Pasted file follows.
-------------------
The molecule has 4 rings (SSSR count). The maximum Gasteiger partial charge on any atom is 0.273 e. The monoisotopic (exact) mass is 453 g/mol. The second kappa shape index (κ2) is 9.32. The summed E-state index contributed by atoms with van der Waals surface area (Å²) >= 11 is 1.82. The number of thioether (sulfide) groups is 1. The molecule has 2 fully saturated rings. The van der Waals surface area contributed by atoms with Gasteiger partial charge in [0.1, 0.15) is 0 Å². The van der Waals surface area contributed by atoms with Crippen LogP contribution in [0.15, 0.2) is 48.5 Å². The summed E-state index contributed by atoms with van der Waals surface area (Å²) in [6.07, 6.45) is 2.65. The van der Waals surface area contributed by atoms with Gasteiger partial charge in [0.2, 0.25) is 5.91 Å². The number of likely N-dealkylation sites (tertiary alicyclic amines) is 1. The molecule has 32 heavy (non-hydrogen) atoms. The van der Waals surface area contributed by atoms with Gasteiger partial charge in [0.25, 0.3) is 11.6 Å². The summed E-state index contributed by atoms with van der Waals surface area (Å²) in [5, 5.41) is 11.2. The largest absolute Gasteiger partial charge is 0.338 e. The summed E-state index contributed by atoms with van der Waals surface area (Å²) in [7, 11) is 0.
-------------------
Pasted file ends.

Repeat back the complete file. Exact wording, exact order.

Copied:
The molecule has 4 rings (SSSR count). The maximum Gasteiger partial charge on any atom is 0.273 e. The monoisotopic (exact) mass is 453 g/mol. The second kappa shape index (κ2) is 9.32. The summed E-state index contributed by atoms with van der Waals surface area (Å²) >= 11 is 1.82. The number of thioether (sulfide) groups is 1. The molecule has 2 fully saturated rings. The van der Waals surface area contributed by atoms with Gasteiger partial charge in [0.1, 0.15) is 0 Å². The van der Waals surface area contributed by atoms with Crippen LogP contribution in [0.15, 0.2) is 48.5 Å². The summed E-state index contributed by atoms with van der Waals surface area (Å²) in [6.07, 6.45) is 2.65. The van der Waals surface area contributed by atoms with Gasteiger partial charge in [0.2, 0.25) is 5.91 Å². The number of likely N-dealkylation sites (tertiary alicyclic amines) is 1. The molecule has 32 heavy (non-hydrogen) atoms. The van der Waals surface area contributed by atoms with Gasteiger partial charge in [0.25, 0.3) is 11.6 Å². The summed E-state index contributed by atoms with van der Waals surface area (Å²) in [5, 5.41) is 11.2. The largest absolute Gasteiger partial charge is 0.338 e. The summed E-state index contributed by atoms with van der Waals surface area (Å²) in [7, 11) is 0.